The Japanese in New Guinea:
I still remember well when we retreated from Buna. It was the night of 20 January 1943. . . . There were many soldiers wounded, or too sick to retreat. Five or six of us were standing around with Captain Kondo when he said to one of the wounded, ‘We are going to leave now. But there is no one who can carry you. It would be a big problem if a soldier like you, who is still clear in his mind, should become a prisoner of war. So, you should kill yourself here.’ The wounded soldier said, ‘Yes sir. I will die here, sir.’ Kondo said, ‘I’ll give you my pistol. Please die now.’ But the soldier didn’t have enough strength to pull the trigger of the pistol. He told Kondo that. The Captain said, ‘Alright. Give it to me. I’ll shoot you.’ The soldier pleaded with Kondo to wait. Kondo said, ‘Now what! Are you scared?’ The soldier asked if he could call out to His Majesty, the Emperor. He shouted ‘Long Live the Emperor,’ then the Captain shot him in the head and killed him. It was the first and last time I saw someone calling out the Emperor’s name before he died. We all knew that it was not his real feeling, because everyone else called out for their mother. To call out ‘long live the Emperor’ was just for show.Peter Williams, Japan’s Pacific War: Personal Accounts of the Emperor’s Warriors 62-63 (2021).
The Americans on Guadalcanal:
I was passing a line company when I heard the company commander berating a Marine for walking along the top of the ridge. Because of sniper fire it was against regulations. I knew this captain was a Reserve officer, and stopped to watch. The Marine on the skyline did not immediately come down as ordered. The captain proclaimed that he had one minute or the captain would shoot him on the spot for refusing a direct order. He looked at his watch and placed his right hand on his sidearm, a showy, chrome-plated, ivory-handled, Smith and Wesson revolver. A few yards behind, a Marine was cleaning his rifle and seemed to be paying no attention. He replaced the bolt, loaded the magazine, and put a round in the chamber. Then he cradled the rifle in his arms and gazed off into the distance. I noticed that the piece just happened to be pointed right at the captains back. The Marine on the ridge ambled down, the captain took his hand off his revolver, the rifleman took the bolt out of his rifle, and I continued on my way.Eric M. Bergerud, Touched with Fire: The Land War in the South Pacific 437 (1997).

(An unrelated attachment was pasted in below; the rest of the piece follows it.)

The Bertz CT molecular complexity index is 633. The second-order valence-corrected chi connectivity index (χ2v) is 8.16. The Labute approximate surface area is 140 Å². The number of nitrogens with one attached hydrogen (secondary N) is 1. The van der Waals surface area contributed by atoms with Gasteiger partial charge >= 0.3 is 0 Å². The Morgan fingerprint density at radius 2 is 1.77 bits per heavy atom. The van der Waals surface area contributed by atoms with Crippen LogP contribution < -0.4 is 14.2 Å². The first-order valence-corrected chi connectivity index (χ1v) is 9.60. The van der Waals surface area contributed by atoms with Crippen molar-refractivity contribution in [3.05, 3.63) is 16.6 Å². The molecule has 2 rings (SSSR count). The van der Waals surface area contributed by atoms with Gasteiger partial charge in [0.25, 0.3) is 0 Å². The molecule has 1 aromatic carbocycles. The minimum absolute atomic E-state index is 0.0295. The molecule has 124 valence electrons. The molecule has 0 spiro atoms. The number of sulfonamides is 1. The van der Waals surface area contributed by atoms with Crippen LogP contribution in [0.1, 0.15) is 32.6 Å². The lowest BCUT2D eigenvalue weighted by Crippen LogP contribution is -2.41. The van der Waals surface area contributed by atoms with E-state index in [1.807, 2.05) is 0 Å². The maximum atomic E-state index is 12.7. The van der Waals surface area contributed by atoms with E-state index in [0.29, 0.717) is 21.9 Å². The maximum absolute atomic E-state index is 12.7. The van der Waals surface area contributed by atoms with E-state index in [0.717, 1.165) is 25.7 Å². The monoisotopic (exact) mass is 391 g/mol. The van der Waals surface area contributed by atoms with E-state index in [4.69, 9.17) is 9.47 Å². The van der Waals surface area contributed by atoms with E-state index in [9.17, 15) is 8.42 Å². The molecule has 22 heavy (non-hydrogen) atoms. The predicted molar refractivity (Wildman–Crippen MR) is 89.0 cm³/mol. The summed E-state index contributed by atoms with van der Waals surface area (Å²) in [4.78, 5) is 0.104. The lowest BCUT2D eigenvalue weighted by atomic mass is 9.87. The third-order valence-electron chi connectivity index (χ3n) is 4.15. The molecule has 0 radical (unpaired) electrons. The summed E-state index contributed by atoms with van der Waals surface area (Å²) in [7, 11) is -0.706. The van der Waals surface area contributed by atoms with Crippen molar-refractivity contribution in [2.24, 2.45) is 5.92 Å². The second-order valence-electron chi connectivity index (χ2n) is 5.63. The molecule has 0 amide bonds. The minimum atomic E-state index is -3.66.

In both of these stories there is abuse. In the Japanese story it is from the top and in the American story it is from the bottom.
I find the American story more frightening, I think.
For there is nothing more frightening than resentment.
All the more so, here, because, fifty years later, the American historian who recounts the tale, Eric Bergerud, remarks that the officer was inadequate—because he tried to exercise authority.
I am struck by how different the American experience was, also, from another army that, like the Japanese army, was authoritarian—that of Germany in World War One. Here is Ernst Junger:
As we hurried on, I called out for directions to an NCO who was standing in a doorway. Instead of giving me an answer, he thrust his hands deeper into his pockets, and shrugged his shoulders. As I couldn’t stand on ceremony in the midst of this bombardment, I sprang over to him, held my pistol under his nose, and got my information out of him that way. It was the first time in the war that I’d come across an example of a man acting up, not out of cowardice, but obviously out of complete indifference. Although such indifference was more commonly seen in the last years of the war, its display in action remained very unusual, as battle brings men together, whereas inactivity separates them.Ernst Junger, Storm of Steel 194-95 (1961) (M. Hoffman, trans. Penguin Books 2004).
Junger fought almost continually from 1915 to 1918.
Authority means freedom from resentment—you accept your position.
On the other hand, the Americans came out on top in both wars.